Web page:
Hague Tribunal Demands Evidence of China’s Sea Claims

A Chinese Coast Guard ship (R) uses a water cannon to attack a Vietnamese Fisheries Surveillance boat near the site of a Chinese oil rig in the South China Sea, June 2, 2014.

An international tribunal has asked China to submit evidence defending its territorial claims in the South China Sea within six months, but Beijing shrugged off the request Wednesday, saying it does not recognize the case brought by rival claimant the Philippines.

The Permanent Court of Arbitration (PCA), the Hague-based inter-governmental body which hears international disputes, issued a statement Tuesday saying it has given China until Dec. 15 to submit its arguments against a complaint by the Philippines, which questioned the legality of China’s so-called “nine-dash line,” encompassing virtually the entire South China Sea.

The Philippines had on March 30 filed a 4,000-page memorial with the PCA detailing its case and seeking to clarify territorial rights in the South China Sea, arguing that Beijing’s claim to most of the South China Sea has no legal basis.

“[T]he Arbitral Tribunal fixes 15 December 2014 as the date for China to submit its Counter-Memorial responding to the Philippines’ Memorial,” the PCA statement said.

Further proceedings, including the need for any further written submissions or hearings, will be determined after “seeking the views” of the involved parties, it said.

“The Arbitral Tribunal has been mindful of its obligation … to determine its own procedure while ‘assuring to each party a full opportunity to be heard and to present its case’.”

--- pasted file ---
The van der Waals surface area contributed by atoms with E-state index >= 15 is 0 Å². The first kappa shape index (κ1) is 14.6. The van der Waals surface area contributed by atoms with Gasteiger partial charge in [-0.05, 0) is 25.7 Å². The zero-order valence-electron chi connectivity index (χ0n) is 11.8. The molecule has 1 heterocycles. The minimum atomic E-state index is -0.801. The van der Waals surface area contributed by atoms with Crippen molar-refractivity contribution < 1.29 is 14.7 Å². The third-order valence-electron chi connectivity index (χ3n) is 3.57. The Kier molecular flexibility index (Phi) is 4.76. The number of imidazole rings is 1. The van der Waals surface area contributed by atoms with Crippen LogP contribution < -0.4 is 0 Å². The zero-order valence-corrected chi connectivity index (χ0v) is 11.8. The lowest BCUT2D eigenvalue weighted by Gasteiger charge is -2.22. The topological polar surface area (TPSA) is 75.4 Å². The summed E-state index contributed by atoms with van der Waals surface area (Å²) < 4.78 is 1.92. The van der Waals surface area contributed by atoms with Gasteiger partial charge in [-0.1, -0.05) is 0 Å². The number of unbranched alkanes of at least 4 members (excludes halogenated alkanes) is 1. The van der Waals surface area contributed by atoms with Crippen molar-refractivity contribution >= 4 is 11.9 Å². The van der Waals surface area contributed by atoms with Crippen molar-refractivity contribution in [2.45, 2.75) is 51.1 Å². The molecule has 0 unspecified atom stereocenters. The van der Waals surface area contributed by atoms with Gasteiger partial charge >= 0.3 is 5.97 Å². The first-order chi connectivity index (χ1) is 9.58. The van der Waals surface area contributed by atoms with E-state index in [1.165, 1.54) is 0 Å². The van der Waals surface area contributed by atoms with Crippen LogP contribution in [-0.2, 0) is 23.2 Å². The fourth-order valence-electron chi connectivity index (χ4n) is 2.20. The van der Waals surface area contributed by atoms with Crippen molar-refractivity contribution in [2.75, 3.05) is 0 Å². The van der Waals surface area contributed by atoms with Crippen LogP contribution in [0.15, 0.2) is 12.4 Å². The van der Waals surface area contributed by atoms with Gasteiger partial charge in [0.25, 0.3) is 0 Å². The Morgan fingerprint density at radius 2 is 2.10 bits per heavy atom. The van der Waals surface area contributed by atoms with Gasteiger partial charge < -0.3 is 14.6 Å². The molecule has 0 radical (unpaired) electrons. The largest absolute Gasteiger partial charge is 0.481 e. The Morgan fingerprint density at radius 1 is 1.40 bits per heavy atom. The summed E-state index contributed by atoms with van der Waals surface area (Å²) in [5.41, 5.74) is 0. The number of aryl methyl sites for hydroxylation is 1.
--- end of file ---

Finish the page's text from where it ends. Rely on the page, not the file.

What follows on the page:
Beijing said Wednesday that it had “noted the relevant report,” but said it had no plans to respond.

“China does not accept nor participate in the arbitration case filed by the Philippines,” Foreign Ministry spokesman Hong Lei said during a press briefing.

“This position remains unchanged.”

Rival claims

China rejects rival claims from Vietnam, the Philippines, Taiwan, Malaysia, and Brunei.

Vietnam also is gathering evidence for a legal suit challenging China’s claim to waters off the Vietnamese coast and is considering the best time to file it, Prime Minister Nguyen Tan Dung told Bloomberg news in an interview last week.

“We are prepared and ready for legal action,” Dung said. “We are considering the most appropriate timing to take this measure.”

The Southeast Asian states have been pushing Beijing to agree to a code of conduct for about a decade to avoid conflicts in the South China Sea.

On May 21, the PCA received a “Note Verbale” from China in which it reiterated its position that “it does not accept the arbitration initiated by the Philippines” and that the Note Verbale “shall not be regarded as China’s acceptance of or participation in the proceedings.”

On Wednesday, Manila pressed for China to join the arbitration process.

“Arbitration is a peaceful, open and friendly resolution mechanism that offers a durable solution to the disputes,” Agence France-Presse quoted Department of Foreign Affairs spokesman Charles Jose telling reporters in Manila.

Ongoing tensions

China’s claims have led to tensions in the South China Sea, most recently with Vietnam after Beijing deployed a giant oil rig in disputed waters off Vietnam’s coast in what Hanoi considers its exclusive economic zone.

Scores of ships from both sides have been involved in a standoff over the rig, with reports of the sinking of a Vietnamese fishing vessel last week.

Frustration over China’s deployment of the oil rig led to demonstrations by thousands of Vietnamese last month, which Hanoi initially allowed in a rare move widely seen as a way to amplify state anger against Beijing.

However, the government backpedaled after protests turned bloody, with riots targeting Chinese business interests. Beijing says four Chinese citizens were killed in the unrest.

By Joshua Lipes (RFA)

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